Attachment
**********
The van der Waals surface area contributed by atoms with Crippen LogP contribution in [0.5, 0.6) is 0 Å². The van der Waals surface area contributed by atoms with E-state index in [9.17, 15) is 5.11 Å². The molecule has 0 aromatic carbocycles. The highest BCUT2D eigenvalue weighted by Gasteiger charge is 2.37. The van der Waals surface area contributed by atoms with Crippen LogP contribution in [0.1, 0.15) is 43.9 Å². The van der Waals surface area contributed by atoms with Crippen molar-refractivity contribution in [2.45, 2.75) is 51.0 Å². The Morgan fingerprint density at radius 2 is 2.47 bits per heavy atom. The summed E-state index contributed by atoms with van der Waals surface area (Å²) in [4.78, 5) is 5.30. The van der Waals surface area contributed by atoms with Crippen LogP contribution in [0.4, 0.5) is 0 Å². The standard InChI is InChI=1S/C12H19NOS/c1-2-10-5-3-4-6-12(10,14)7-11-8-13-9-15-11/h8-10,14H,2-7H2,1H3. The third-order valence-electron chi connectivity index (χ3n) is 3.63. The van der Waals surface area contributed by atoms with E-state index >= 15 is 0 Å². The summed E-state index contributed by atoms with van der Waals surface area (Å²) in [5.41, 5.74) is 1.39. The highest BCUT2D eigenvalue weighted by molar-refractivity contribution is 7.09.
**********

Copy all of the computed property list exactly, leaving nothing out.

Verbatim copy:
The van der Waals surface area contributed by atoms with Crippen LogP contribution in [0.5, 0.6) is 0 Å². The van der Waals surface area contributed by atoms with E-state index in [9.17, 15) is 5.11 Å². The molecule has 0 aromatic carbocycles. The highest BCUT2D eigenvalue weighted by Gasteiger charge is 2.37. The van der Waals surface area contributed by atoms with Crippen LogP contribution in [0.1, 0.15) is 43.9 Å². The van der Waals surface area contributed by atoms with Crippen molar-refractivity contribution in [2.45, 2.75) is 51.0 Å². The Morgan fingerprint density at radius 2 is 2.47 bits per heavy atom. The summed E-state index contributed by atoms with van der Waals surface area (Å²) in [4.78, 5) is 5.30. The van der Waals surface area contributed by atoms with Crippen LogP contribution in [0.4, 0.5) is 0 Å². The standard InChI is InChI=1S/C12H19NOS/c1-2-10-5-3-4-6-12(10,14)7-11-8-13-9-15-11/h8-10,14H,2-7H2,1H3. The third-order valence-electron chi connectivity index (χ3n) is 3.63. The van der Waals surface area contributed by atoms with E-state index >= 15 is 0 Å². The summed E-state index contributed by atoms with van der Waals surface area (Å²) in [5.41, 5.74) is 1.39. The highest BCUT2D eigenvalue weighted by molar-refractivity contribution is 7.09.